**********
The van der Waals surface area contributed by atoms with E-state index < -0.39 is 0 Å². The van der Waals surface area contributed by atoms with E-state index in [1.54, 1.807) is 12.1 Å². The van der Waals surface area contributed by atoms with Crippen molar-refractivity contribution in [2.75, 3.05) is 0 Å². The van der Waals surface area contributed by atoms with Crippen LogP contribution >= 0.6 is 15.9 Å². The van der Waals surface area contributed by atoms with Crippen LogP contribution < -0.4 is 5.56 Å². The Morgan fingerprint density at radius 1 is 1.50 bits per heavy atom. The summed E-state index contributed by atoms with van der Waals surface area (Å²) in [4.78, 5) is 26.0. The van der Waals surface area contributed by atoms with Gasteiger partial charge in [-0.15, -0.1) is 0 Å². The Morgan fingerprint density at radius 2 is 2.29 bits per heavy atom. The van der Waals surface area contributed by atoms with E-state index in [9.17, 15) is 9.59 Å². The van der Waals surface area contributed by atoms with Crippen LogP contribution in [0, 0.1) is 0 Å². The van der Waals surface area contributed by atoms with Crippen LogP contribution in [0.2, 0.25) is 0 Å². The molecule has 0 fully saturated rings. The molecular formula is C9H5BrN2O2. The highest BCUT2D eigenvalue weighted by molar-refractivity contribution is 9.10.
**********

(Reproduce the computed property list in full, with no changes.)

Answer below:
The van der Waals surface area contributed by atoms with E-state index < -0.39 is 0 Å². The van der Waals surface area contributed by atoms with E-state index in [1.54, 1.807) is 12.1 Å². The van der Waals surface area contributed by atoms with Crippen molar-refractivity contribution in [2.75, 3.05) is 0 Å². The van der Waals surface area contributed by atoms with Crippen LogP contribution >= 0.6 is 15.9 Å². The van der Waals surface area contributed by atoms with Crippen LogP contribution < -0.4 is 5.56 Å². The Morgan fingerprint density at radius 1 is 1.50 bits per heavy atom. The summed E-state index contributed by atoms with van der Waals surface area (Å²) in [4.78, 5) is 26.0. The van der Waals surface area contributed by atoms with Gasteiger partial charge in [-0.15, -0.1) is 0 Å². The Morgan fingerprint density at radius 2 is 2.29 bits per heavy atom. The van der Waals surface area contributed by atoms with E-state index in [9.17, 15) is 9.59 Å². The van der Waals surface area contributed by atoms with Crippen LogP contribution in [0, 0.1) is 0 Å². The van der Waals surface area contributed by atoms with Crippen LogP contribution in [0.2, 0.25) is 0 Å². The molecule has 0 fully saturated rings. The molecular formula is C9H5BrN2O2. The highest BCUT2D eigenvalue weighted by molar-refractivity contribution is 9.10.